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Why is the Govt. tweaking the NPS?

Context:

  • PFRDA has recently announced that the National Pension System (NPS) will no longer compel investors to convert 40% of their accumulated retirement corpus into an annuity, as poor yields on annuities and high inflation are translating into negative returns.
  • Over the past year, NPS has enormously delivered high returns and there was a drastic difference between February and March return because stock markets crashed in March 2020.

Relevance:

GS-III: Indian Economy (Growth & Development of Indian Economy), GS-II: Social Justice (Government Initiatives, Management and Development of Social Sector)

Dimensions of the Article:

  1. Who can join NPS?
  2. NPS Benefits
  3. The story so far about NPS
  4. What overhaul is the PFRDA planning?
  5. What prompted this rethink?

Who can join NPS?

Any employee from public, private and even the unorganised sectors can opt for this. Personnel from the armed forces are exempted. The scheme is open to all across industries and locations.

The other eligibility criteria for opening an NPS account:

  1. Must be an Indian citizen.
  2. Must be between the ages of 18 and 65.
  3. Must be KYC compliant.
  4. Must not have a pre-existing NPS account.

NPS Benefits

  • NPS offers returns higher than traditional instruments like the PPF (Public Provident Fund).
  • It offers many investment options to subscribers who also have a say in where their funds are invested.
  • The NPS reduces the retirement liabilities of the government.
  • If the subscriber has been investing for at least three years, he/she can withdraw up to 25% for certain purposes before retirement (age 60). This withdrawal can be done up to 3 times with a gap of at least 5 years between each withdrawal. These restrictions are only for tier I and not tier II accounts.
  • The entire amount cannot be withdrawn by the account-holder on retirement [Changes to be introduced]. As of April 2021, 60% can be withdrawn which has now been made tax-free. The rest 40% has to be kept aside so that the subscriber can receive a regular pension from an insurance firm.

The story so far about NPS

  • Started as the New Pension Scheme for government employees in 2004 under a new regulator called the Pension Fund Regulatory and Development Authority (PFRDA), the National Pension System (NPS) has been open for individuals from all walks of life to participate and build a retirement nest-egg.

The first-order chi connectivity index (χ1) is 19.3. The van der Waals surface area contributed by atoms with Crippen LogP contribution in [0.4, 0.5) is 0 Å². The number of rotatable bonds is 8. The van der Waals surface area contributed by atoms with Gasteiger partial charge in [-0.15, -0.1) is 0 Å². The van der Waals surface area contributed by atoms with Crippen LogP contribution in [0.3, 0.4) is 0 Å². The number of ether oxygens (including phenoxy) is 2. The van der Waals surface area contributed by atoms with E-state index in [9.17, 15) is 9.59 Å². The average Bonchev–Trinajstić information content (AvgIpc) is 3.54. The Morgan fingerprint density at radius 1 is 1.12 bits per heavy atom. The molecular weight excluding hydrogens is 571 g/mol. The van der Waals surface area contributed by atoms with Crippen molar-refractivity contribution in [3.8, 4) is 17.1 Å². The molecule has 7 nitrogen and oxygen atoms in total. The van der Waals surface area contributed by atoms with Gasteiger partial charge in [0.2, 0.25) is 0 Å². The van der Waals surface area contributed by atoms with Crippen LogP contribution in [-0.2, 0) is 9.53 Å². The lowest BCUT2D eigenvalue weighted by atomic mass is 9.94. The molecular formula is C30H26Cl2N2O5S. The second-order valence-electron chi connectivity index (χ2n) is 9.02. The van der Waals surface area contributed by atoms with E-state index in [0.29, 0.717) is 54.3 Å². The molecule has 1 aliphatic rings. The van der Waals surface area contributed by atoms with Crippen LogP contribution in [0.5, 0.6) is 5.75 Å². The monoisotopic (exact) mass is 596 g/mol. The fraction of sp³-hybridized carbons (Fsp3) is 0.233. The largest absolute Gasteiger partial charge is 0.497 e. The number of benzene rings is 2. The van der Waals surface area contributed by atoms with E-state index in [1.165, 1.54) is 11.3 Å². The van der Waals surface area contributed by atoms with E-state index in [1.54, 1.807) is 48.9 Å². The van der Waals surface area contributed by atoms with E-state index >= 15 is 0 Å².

• Given the dominance of informal employment in India, the Employees’ Provident Fund Organisation, which is contingent on a formal employer-employee relationship, only covers a fraction of the workforce.
  • The NPS has been gradually growing in size and now manages ₹5.78 lakh crore of savings and 4.24 crore accounts in multiple savings schemes.
  • Of these, over 3.02 crore accounts are part of the Atal Pension Yojana (APY), a government-backed scheme for workers in the unorganised sector that assures a fixed pension payout after retirement.
  • The rest constitute voluntary savings from private sector employees and self-employed individuals, for whom some significant changes are on the anvil.

What overhaul is the PFRDA planning?

  • The law regulating the NPS allows members to withdraw just 60% of their accumulated savings at the time of retirement.
  • With the remaining 40%, it is mandatory to buy an annuity product that provides a fixed monthly income to retirees till their demise.
  • Members who accumulate up to ₹2 lakh in their NPS account at the time of retirement are exempted from the mandatory annuitisation, and can withdraw the full amount.
  • Separately, the regulator has decided that the annuity purchase stipulation for 40% of members’ retirement corpus should be dropped altogether. Legislative amendments to this effect are being worked out for Parliament’s approval.

What prompted this rethink?

  • Falling interest rates and poor returns offered by annuity products had triggered complaints from some members and experts about the compulsory annuitisation clause.
  • “If someone opts for a lifetime annuity at retirement with a return of purchase price to the nominee once the person dies, the rates are varying between 5% and 5.5%.
  • Since annuities are taxable, deducting the tax and factoring in the inflation means annuities are yielding negative returns”.
  • With retail inflation running at about 5%-6% over the past year, the returns on annuities are, in fact, negative, even if one does not factor in the tax.
  • To avoid forcing people into such an unattractive investment, the regulator has now proposed to give members a choice to retain 40% of their corpus with the NPS fund managers even after retirement.
  • This, the PFRDA chief believes, will allow them to get better returns, and these savings can be paid out to members over 15 years through something like the systematic withdrawal plan offered by mutual funds.
  • While this change shall need Parliament’s nod, the expansion of the annuity-free withdrawal limit from ₹2 lakh to ₹5 lakh is being done immediately.
  • “Suppose somebody reached ₹2.1 lakh at retirement, he will get an annuity component of ₹84,000, which, today, will give an income of ₹400 or ₹450 a month — a pittance.
  • So, now, we will allow those with savings up to ₹5 lakh to take the entire corpus out if they choose,” the PFRDA chief said.

-Source: The Hindu

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October 2022
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